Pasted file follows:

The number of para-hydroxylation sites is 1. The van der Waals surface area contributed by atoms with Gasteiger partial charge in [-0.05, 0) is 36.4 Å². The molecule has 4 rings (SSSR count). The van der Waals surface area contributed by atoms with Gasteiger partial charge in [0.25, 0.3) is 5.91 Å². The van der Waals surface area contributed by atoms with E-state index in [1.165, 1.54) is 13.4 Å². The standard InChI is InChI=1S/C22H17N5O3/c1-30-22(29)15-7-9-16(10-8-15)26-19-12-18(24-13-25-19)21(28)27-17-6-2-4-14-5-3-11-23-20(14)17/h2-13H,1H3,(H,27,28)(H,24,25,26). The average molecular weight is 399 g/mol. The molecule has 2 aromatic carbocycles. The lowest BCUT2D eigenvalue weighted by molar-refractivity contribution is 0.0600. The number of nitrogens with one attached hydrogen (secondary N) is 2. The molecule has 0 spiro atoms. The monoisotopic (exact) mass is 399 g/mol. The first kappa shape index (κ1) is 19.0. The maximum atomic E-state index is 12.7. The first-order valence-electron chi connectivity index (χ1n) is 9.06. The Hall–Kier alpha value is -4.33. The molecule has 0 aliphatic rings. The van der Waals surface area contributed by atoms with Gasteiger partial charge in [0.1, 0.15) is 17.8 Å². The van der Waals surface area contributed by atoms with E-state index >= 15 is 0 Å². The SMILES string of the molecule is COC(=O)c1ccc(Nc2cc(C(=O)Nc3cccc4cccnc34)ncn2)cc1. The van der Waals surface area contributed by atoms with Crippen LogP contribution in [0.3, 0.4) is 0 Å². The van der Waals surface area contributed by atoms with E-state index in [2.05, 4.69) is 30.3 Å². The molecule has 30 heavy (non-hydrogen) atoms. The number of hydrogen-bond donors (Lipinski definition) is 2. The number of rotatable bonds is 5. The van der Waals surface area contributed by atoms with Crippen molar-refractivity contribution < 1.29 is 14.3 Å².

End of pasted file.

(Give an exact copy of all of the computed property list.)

The number of para-hydroxylation sites is 1. The van der Waals surface area contributed by atoms with Gasteiger partial charge in [-0.05, 0) is 36.4 Å². The molecule has 4 rings (SSSR count). The van der Waals surface area contributed by atoms with Gasteiger partial charge in [0.25, 0.3) is 5.91 Å². The van der Waals surface area contributed by atoms with E-state index in [1.165, 1.54) is 13.4 Å². The standard InChI is InChI=1S/C22H17N5O3/c1-30-22(29)15-7-9-16(10-8-15)26-19-12-18(24-13-25-19)21(28)27-17-6-2-4-14-5-3-11-23-20(14)17/h2-13H,1H3,(H,27,28)(H,24,25,26). The average molecular weight is 399 g/mol. The molecule has 2 aromatic carbocycles. The lowest BCUT2D eigenvalue weighted by molar-refractivity contribution is 0.0600. The number of nitrogens with one attached hydrogen (secondary N) is 2. The molecule has 0 spiro atoms. The monoisotopic (exact) mass is 399 g/mol. The first kappa shape index (κ1) is 19.0. The maximum atomic E-state index is 12.7. The first-order valence-electron chi connectivity index (χ1n) is 9.06. The Hall–Kier alpha value is -4.33. The molecule has 0 aliphatic rings. The van der Waals surface area contributed by atoms with Gasteiger partial charge in [0.1, 0.15) is 17.8 Å². The van der Waals surface area contributed by atoms with E-state index >= 15 is 0 Å². The SMILES string of the molecule is COC(=O)c1ccc(Nc2cc(C(=O)Nc3cccc4cccnc34)ncn2)cc1. The van der Waals surface area contributed by atoms with Crippen LogP contribution in [0.3, 0.4) is 0 Å². The van der Waals surface area contributed by atoms with E-state index in [2.05, 4.69) is 30.3 Å². The molecule has 30 heavy (non-hydrogen) atoms. The number of hydrogen-bond donors (Lipinski definition) is 2. The number of rotatable bonds is 5. The van der Waals surface area contributed by atoms with Crippen molar-refractivity contribution < 1.29 is 14.3 Å².